2019 SYDNEY OPEN MEET
- Friday, May 10th – Sunday, May 12th
- Sydney Olympic Park Aquatic Center (SOPAC)
- Heats at 9am local/Finals at 5:30pm local
- Incorporates UniSport Nationals
- Meet Site
- Start List
- SwimSwam Meet Preview
- Day 1 Recap/Day 2 Recap
- Live Results
19-year-old Bond star Elijah Winnington put the pedal to the ‘medal’ tonight in Sydney, scoring 800m freestyle gold ahead of 2 Olympians. Competing on night 2 of the inaugural Sydney Open, the World Junior Record holder in the LCM 200 free and SCM 400 free raced his way to the top of the podium in a new personal best.
Entering this meet, Winnington had never been under the 8:00 threshold n the event, but tonight the teen cranked out a mark of 7:55.75 to just out-touch Olympian Jack McLoughlin. McLoughlin settled for silver in 7:55.81 while Olympic champion in the 400m, Mack Horton, finished with the bronze well behind in 8:02.01.
Post-race, Winnington said he has no plans on adding the 800m into his freestyle line-up at this point.
“I don’t think I’m going to put the 800 into my program, I’m still focused on the 200 and 400m; it was just a training thing coming in here and working my aerobic capacity,” said Winnington.
“I might do it at Trials but I don’t think it will be a major target; it was really just a bit if fun and a hit out – but I certainly wasn’t expecting to go a seven second pb.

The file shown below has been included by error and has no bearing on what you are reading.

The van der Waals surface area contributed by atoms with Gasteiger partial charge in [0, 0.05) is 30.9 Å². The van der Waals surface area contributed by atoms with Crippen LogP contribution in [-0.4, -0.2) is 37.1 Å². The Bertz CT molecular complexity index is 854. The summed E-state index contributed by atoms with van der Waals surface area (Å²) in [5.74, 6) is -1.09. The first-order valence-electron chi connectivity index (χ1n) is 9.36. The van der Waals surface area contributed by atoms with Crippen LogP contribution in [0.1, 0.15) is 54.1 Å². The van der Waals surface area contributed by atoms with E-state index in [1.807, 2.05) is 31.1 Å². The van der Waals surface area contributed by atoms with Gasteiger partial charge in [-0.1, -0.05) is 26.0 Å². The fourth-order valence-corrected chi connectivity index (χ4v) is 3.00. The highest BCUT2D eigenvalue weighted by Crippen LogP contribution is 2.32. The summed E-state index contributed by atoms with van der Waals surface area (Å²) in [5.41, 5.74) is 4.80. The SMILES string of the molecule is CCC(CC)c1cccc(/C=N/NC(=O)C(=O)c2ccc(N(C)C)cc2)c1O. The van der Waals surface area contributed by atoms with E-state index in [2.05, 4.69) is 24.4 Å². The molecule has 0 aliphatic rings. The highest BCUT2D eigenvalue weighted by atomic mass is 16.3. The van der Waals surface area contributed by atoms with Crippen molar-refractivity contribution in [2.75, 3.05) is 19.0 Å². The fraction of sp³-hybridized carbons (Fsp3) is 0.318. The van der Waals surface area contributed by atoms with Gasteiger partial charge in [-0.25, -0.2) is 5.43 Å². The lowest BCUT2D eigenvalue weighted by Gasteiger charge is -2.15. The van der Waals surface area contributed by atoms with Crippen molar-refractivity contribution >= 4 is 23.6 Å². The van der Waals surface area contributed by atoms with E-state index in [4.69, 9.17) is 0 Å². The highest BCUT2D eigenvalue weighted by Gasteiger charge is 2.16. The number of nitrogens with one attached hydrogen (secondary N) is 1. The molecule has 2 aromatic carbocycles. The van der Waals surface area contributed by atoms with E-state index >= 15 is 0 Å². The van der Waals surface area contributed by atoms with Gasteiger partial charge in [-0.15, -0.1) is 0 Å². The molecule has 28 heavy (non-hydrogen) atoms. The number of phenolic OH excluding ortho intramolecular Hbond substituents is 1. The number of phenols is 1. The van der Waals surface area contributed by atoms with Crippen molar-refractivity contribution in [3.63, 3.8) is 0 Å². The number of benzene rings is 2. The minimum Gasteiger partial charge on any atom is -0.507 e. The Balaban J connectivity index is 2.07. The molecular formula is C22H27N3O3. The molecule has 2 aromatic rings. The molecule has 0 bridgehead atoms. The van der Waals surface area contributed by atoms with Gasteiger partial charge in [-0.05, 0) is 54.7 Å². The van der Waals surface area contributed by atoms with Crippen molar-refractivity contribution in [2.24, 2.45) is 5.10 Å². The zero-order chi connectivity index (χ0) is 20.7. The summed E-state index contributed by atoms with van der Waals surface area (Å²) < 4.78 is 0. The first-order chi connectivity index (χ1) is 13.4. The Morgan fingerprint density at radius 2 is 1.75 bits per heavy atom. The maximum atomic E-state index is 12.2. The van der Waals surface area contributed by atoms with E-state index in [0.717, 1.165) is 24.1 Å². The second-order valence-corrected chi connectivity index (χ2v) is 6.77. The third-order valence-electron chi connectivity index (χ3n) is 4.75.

“The reason I won’t focus on it, is because I think it will take away the speed I need for the 200m and I think the 200m helps the 400m, just as much with the easy speed I normally have.
“I’m looking forward to seeing how I will go in my pet events when I’m fully tapered, it means that all the training is coming together and that’s always a positive thing to think about.”
“If Rich [Bond Coach Richard Scarce] and I can work out a way where I can swim the 200m, 400 and the 800m and potentially the 4×100, I would definitely add it in,” said the Commonwealth Games 4x200m freestyle gold medalist.
“It’s not like I dislike the event, I just like others more I guess and when you get to the Olympics and World Championships you want to specialize.
“You would rather be the best in one or two events than average in four or five… it’s just weighing it all up to see how we could do it.”
Quotes courtesy of Hanson Media.